Since estrogen levels peak shortly before ovulation, this likely causes a buildup of glycogen in the vagina. When this sugar is present, the yeast in the vagina have a feeding frenzy, multiply, and cause a yeast infection around ovulation. If you are taking estrogen birth control pills, you are also adding more estrogen into your body. It is likely that the birth control pills also push estrogen levels above their normal levels; causing more glycogen to be synthesized in the vaginal tissue.
Lowering Vaginal Sugar and pH Levels
One way to reduce the amount of available sugar in the vagina while simultaneously acidifying the vaginal canal is to introduce probiotics. Many species of Lactobacillus produce lactic acid as they eat up sugars and other available nutrients in their environment. Thus, if you take a efficacious probiotic supplement orally and insert the supplement into your vagina daily, you should be able to better control Candida outbreaks.
Exercise can also help your body to metabolize excess sugar and may help to reduce the amount of sugar in the vaginal tissue. Yet, if you are taking estrogen via some pharmaceutical, light exercise may not reduce the sugar levels in the body. You may have to perform extremely exhaustive exercise to do this due to the excess estrogen in the body. A study that demonstrates how this could happen was published in the Journal of Applied Physiology [63.2 (1987): 492-496]. In this study, rats that had their ovaries removed were given doses of estradiol and then subjected to exercise. The rats who had received the estradiol were able to exercise for longer periods of time than the control group of rats. The study also found that submaximal exercise in the estradiol treated rats seemed to not reduce the levels of glycogen in their bodies tissues. The researchers concluded that the estrogen hormone caused the body to preserve glycogen in the tissues of the body during light exercise. Therefore, you may find that your estrogen birth control pills stop you from reducing the sugar in your body, even though you did some mild aerobic activity!.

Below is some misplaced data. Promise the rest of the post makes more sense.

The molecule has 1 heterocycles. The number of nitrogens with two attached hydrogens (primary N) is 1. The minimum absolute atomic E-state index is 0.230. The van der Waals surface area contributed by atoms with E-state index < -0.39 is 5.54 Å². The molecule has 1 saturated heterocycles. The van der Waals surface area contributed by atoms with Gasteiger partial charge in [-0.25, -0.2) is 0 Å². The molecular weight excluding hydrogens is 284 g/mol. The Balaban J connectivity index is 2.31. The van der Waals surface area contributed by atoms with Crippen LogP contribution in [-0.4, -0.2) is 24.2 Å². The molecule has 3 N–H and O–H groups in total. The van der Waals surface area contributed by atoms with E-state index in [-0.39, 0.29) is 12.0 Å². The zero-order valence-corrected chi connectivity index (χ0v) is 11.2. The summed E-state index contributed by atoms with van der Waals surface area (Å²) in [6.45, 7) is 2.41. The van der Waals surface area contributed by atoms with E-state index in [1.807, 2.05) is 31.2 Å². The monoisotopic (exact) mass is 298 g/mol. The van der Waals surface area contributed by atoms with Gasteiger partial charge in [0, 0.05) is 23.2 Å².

Research has also demonstrated that pathogenic bacteria are associated with an elevated vaginal pH. It may be that your vagina’s normal bacterial flora has become unbalanced with not only yeast, but harmful bacteria. The research demonstrating this was disclosed in the American Journal of Obstetrics and Gynecology [176.6 (1997): 1270-1277]. The study showed that those women with bacterial pathogens all had significantly elevated vaginal pH levels. Among these women, 11 were positive for Gardnerella vaginalis, 10 were positive for beta-hemolytic streptococci, and 12 had mixed aerobic pathogens. The chart below shows the results of the study’s analysis and shows how vaginal pH (y axis) and testing positive for bacterial pathogens (x axis) were related.
The way to ameliorate this situation naturally is to use an essential oil that is both antifungal and antibacterial, such as oregano essential oil. You can also use an herb that is antifungal and antibacterial like garlic to cleanse the vagina. Adding hydrogen peroxide to the vagina will likely clear out some pathogenic bacteria as well. But remember, it is essential to re-establish the good bacteria to keep your vaginal microbiota healthy. Lactobacillus acidophilus for yeast infections is a great choice when adding probiotics to the vagina!
Controlling Repeat Yeast Infections